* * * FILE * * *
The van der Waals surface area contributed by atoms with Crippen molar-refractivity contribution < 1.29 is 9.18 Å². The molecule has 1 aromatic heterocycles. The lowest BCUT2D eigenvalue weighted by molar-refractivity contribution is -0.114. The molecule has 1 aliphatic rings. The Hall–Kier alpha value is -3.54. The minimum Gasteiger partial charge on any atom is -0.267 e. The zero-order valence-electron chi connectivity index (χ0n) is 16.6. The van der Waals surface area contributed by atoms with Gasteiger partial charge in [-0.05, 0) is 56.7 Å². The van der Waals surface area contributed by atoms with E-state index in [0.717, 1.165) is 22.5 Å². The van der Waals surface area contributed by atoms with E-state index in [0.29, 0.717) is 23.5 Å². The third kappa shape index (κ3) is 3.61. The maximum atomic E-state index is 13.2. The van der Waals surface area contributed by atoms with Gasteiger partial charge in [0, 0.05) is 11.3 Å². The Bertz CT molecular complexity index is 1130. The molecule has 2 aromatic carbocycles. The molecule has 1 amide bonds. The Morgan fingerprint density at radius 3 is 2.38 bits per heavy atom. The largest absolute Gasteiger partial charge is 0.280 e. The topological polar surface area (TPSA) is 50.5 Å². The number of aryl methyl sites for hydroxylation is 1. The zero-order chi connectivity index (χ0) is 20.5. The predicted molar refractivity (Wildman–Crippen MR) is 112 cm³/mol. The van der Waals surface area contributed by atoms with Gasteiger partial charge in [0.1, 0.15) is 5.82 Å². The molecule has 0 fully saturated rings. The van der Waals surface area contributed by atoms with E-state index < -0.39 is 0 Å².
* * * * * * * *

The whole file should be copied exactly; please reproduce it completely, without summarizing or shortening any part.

The van der Waals surface area contributed by atoms with Crippen molar-refractivity contribution < 1.29 is 9.18 Å². The molecule has 1 aromatic heterocycles. The lowest BCUT2D eigenvalue weighted by molar-refractivity contribution is -0.114. The molecule has 1 aliphatic rings. The Hall–Kier alpha value is -3.54. The minimum Gasteiger partial charge on any atom is -0.267 e. The zero-order valence-electron chi connectivity index (χ0n) is 16.6. The van der Waals surface area contributed by atoms with Gasteiger partial charge in [-0.05, 0) is 56.7 Å². The van der Waals surface area contributed by atoms with E-state index in [0.717, 1.165) is 22.5 Å². The van der Waals surface area contributed by atoms with E-state index in [0.29, 0.717) is 23.5 Å². The third kappa shape index (κ3) is 3.61. The maximum atomic E-state index is 13.2. The van der Waals surface area contributed by atoms with Gasteiger partial charge in [0, 0.05) is 11.3 Å². The Bertz CT molecular complexity index is 1130. The molecule has 2 aromatic carbocycles. The molecule has 1 amide bonds. The Morgan fingerprint density at radius 3 is 2.38 bits per heavy atom. The largest absolute Gasteiger partial charge is 0.280 e. The topological polar surface area (TPSA) is 50.5 Å². The number of aryl methyl sites for hydroxylation is 1. The zero-order chi connectivity index (χ0) is 20.5. The predicted molar refractivity (Wildman–Crippen MR) is 112 cm³/mol. The van der Waals surface area contributed by atoms with Gasteiger partial charge in [0.1, 0.15) is 5.82 Å². The molecule has 0 fully saturated rings. The van der Waals surface area contributed by atoms with E-state index < -0.39 is 0 Å².